After you’ve decided on how PCs can get henchmen and the mechanics of said henchmen, you need to remember the reason they’re their in the first place. There should be a really good in-story explanation for why this random stranger just shows up and professes his loyalty to the PC. Likewise once the PC and the rest of the party accept this new member they need to ensure he’s treated fairly. The PCs he’s following needs to look out for his safety and make sure that any henchmen get adequate compensation in the way of cash and magic. Henchmen might seem crazy to want to follow you, but they’re not crazy enough to do it for free.

The idea of a PC gaining henchmen in any capacity can change the direction and tone of an entire campaign, so this is not something to be undertaken lightly. If players want to go down this road they should first discuss it with the DM and then more importantly discuss it with the rest of the players. After all you’re going to have two characters (albeit one is a lot less complicated) and that will eat into everyone else’s face time. Likewise some players may resent that treasure is suddenly being divided into one more share.

The role-playing opportunities are rich should you decide to bring henchmen into your game but it certainly isn’t something that will work at every gaming table. In fact I recommend that only experienced gamers consider taking on the challenge of running henchmen in additional to your own character. If the new character ends up slowing things down then perhaps the role-playing benefits just aren’t worth it.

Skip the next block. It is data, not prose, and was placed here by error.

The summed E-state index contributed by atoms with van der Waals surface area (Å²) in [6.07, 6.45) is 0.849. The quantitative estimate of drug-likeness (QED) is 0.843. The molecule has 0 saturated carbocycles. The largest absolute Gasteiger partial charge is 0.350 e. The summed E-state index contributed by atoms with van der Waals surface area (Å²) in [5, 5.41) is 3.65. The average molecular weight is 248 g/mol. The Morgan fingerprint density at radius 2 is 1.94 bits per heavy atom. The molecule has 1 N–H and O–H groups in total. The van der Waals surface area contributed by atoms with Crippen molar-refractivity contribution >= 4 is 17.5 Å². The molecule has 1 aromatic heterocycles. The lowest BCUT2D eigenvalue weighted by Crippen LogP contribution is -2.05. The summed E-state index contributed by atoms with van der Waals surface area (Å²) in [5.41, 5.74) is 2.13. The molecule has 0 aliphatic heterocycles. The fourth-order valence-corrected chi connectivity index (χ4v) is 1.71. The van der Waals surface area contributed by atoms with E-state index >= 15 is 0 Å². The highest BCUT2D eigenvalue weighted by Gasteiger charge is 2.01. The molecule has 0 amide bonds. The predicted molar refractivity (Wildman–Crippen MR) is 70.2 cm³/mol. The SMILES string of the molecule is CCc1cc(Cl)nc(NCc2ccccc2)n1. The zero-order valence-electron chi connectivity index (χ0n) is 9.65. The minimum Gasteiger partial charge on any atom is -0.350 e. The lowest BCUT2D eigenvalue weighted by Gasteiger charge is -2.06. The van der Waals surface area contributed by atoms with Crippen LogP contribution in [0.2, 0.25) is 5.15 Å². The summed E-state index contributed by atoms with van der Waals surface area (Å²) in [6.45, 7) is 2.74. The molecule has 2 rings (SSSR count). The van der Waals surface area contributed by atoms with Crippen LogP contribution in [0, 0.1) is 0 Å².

What do you think about the idea of introducing henchmen to 4e D&D? Did you even notice they were missing? Do you think that adding henchmen in any form will unbalance parties too much? Do you think that my guidelines for acquiring henchmen are sound? What about my proposals for how to constrict these henchmen?

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{ 11 comments… read them below or add one }

1 Hans January 21, 2011 at 9:22 am

I like the idea. It would certainly help give an old-school feel to the game. A DM would have to be careful about the henchmen getting turned into cannon-fodder, though. Obviously, the DM would have to retain a Veto for any actions the player would have the henchmen take, like charging into an unexplored dungeon corridor with the implicit intention of “checking for traps.” Heroic sacrifices would probably be out, too, unless there was some sort of mechanic for loyalty.